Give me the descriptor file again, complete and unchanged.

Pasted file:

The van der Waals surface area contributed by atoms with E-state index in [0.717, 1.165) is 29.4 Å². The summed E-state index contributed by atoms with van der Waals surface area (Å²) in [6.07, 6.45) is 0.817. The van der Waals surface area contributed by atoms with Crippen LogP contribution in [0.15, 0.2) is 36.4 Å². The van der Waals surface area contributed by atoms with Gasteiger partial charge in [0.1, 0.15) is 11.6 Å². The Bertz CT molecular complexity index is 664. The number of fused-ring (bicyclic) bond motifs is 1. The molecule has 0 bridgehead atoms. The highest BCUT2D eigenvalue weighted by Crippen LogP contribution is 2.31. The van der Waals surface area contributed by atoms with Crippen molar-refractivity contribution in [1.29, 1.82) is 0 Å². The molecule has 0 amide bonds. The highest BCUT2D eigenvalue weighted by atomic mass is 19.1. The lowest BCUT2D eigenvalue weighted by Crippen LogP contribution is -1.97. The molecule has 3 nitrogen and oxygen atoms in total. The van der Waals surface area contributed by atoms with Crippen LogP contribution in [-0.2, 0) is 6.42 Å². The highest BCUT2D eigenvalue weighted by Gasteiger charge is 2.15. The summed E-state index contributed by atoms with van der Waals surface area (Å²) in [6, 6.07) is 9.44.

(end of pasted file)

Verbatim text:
The van der Waals surface area contributed by atoms with E-state index in [0.717, 1.165) is 29.4 Å². The summed E-state index contributed by atoms with van der Waals surface area (Å²) in [6.07, 6.45) is 0.817. The van der Waals surface area contributed by atoms with Crippen LogP contribution in [0.15, 0.2) is 36.4 Å². The van der Waals surface area contributed by atoms with Gasteiger partial charge in [0.1, 0.15) is 11.6 Å². The Bertz CT molecular complexity index is 664. The number of fused-ring (bicyclic) bond motifs is 1. The molecule has 0 bridgehead atoms. The highest BCUT2D eigenvalue weighted by Crippen LogP contribution is 2.31. The van der Waals surface area contributed by atoms with Crippen molar-refractivity contribution in [1.29, 1.82) is 0 Å². The molecule has 0 amide bonds. The highest BCUT2D eigenvalue weighted by atomic mass is 19.1. The lowest BCUT2D eigenvalue weighted by Crippen LogP contribution is -1.97. The molecule has 3 nitrogen and oxygen atoms in total. The van der Waals surface area contributed by atoms with Crippen LogP contribution in [-0.2, 0) is 6.42 Å². The highest BCUT2D eigenvalue weighted by Gasteiger charge is 2.15. The summed E-state index contributed by atoms with van der Waals surface area (Å²) in [6, 6.07) is 9.44.